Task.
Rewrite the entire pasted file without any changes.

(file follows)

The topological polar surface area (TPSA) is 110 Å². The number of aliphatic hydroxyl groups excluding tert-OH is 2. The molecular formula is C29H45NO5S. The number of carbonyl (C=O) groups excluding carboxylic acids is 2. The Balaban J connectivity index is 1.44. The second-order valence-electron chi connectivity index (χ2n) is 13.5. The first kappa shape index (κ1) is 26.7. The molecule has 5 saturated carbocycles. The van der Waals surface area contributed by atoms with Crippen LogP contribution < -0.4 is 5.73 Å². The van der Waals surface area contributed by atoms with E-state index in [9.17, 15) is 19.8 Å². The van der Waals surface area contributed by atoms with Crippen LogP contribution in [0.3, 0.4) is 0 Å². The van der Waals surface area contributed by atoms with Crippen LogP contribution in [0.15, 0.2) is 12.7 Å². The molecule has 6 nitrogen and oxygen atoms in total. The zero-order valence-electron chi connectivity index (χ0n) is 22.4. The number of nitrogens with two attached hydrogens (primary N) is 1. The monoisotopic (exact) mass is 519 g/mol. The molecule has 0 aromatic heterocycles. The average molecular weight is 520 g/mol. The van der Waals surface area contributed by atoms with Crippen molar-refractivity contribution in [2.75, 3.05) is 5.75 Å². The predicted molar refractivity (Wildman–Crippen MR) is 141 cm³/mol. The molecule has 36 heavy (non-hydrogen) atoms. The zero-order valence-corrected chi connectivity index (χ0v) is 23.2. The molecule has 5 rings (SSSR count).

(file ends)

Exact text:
The topological polar surface area (TPSA) is 110 Å². The number of aliphatic hydroxyl groups excluding tert-OH is 2. The molecular formula is C29H45NO5S. The number of carbonyl (C=O) groups excluding carboxylic acids is 2. The Balaban J connectivity index is 1.44. The second-order valence-electron chi connectivity index (χ2n) is 13.5. The first kappa shape index (κ1) is 26.7. The molecule has 5 saturated carbocycles. The van der Waals surface area contributed by atoms with Crippen LogP contribution < -0.4 is 5.73 Å². The van der Waals surface area contributed by atoms with E-state index in [9.17, 15) is 19.8 Å². The van der Waals surface area contributed by atoms with Crippen LogP contribution in [0.3, 0.4) is 0 Å². The van der Waals surface area contributed by atoms with Crippen LogP contribution in [0.15, 0.2) is 12.7 Å². The molecule has 6 nitrogen and oxygen atoms in total. The zero-order valence-electron chi connectivity index (χ0n) is 22.4. The number of nitrogens with two attached hydrogens (primary N) is 1. The monoisotopic (exact) mass is 519 g/mol. The molecule has 0 aromatic heterocycles. The average molecular weight is 520 g/mol. The van der Waals surface area contributed by atoms with Crippen molar-refractivity contribution in [2.75, 3.05) is 5.75 Å². The predicted molar refractivity (Wildman–Crippen MR) is 141 cm³/mol. The molecule has 36 heavy (non-hydrogen) atoms. The zero-order valence-corrected chi connectivity index (χ0v) is 23.2. The molecule has 5 rings (SSSR count).